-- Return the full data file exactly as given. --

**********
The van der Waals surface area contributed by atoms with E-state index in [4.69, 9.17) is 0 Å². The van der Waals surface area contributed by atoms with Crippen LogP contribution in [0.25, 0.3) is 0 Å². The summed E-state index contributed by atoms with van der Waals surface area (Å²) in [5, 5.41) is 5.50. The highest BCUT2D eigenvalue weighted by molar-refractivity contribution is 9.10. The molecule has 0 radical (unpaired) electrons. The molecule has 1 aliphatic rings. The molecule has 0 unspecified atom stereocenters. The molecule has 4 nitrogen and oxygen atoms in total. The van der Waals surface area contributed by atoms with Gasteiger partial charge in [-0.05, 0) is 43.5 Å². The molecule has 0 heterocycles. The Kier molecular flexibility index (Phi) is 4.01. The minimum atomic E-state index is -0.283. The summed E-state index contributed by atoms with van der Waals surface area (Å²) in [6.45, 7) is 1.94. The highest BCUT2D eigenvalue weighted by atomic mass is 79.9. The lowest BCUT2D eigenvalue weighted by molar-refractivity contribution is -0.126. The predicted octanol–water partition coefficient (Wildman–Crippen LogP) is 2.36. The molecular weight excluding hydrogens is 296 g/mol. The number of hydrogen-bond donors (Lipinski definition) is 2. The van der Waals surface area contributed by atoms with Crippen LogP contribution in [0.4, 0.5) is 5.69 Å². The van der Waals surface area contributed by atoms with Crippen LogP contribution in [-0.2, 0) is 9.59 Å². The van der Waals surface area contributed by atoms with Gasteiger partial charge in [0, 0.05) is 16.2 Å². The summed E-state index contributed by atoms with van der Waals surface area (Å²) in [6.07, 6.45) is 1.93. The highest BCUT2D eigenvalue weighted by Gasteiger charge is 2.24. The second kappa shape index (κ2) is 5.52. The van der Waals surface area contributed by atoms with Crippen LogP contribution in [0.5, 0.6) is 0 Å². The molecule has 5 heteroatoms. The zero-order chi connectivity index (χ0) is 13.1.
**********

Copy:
The van der Waals surface area contributed by atoms with E-state index in [4.69, 9.17) is 0 Å². The van der Waals surface area contributed by atoms with Crippen LogP contribution in [0.25, 0.3) is 0 Å². The summed E-state index contributed by atoms with van der Waals surface area (Å²) in [5, 5.41) is 5.50. The highest BCUT2D eigenvalue weighted by molar-refractivity contribution is 9.10. The molecule has 0 radical (unpaired) electrons. The molecule has 1 aliphatic rings. The molecule has 0 unspecified atom stereocenters. The molecule has 4 nitrogen and oxygen atoms in total. The van der Waals surface area contributed by atoms with Gasteiger partial charge in [-0.05, 0) is 43.5 Å². The molecule has 0 heterocycles. The Kier molecular flexibility index (Phi) is 4.01. The minimum atomic E-state index is -0.283. The summed E-state index contributed by atoms with van der Waals surface area (Å²) in [6.45, 7) is 1.94. The highest BCUT2D eigenvalue weighted by atomic mass is 79.9. The lowest BCUT2D eigenvalue weighted by molar-refractivity contribution is -0.126. The predicted octanol–water partition coefficient (Wildman–Crippen LogP) is 2.36. The molecular weight excluding hydrogens is 296 g/mol. The number of hydrogen-bond donors (Lipinski definition) is 2. The van der Waals surface area contributed by atoms with Crippen LogP contribution in [0.4, 0.5) is 5.69 Å². The van der Waals surface area contributed by atoms with Crippen LogP contribution in [-0.2, 0) is 9.59 Å². The van der Waals surface area contributed by atoms with Gasteiger partial charge in [0, 0.05) is 16.2 Å². The summed E-state index contributed by atoms with van der Waals surface area (Å²) in [6.07, 6.45) is 1.93. The highest BCUT2D eigenvalue weighted by Gasteiger charge is 2.24. The second kappa shape index (κ2) is 5.52. The van der Waals surface area contributed by atoms with Crippen LogP contribution in [0.5, 0.6) is 0 Å². The molecule has 5 heteroatoms. The zero-order chi connectivity index (χ0) is 13.1.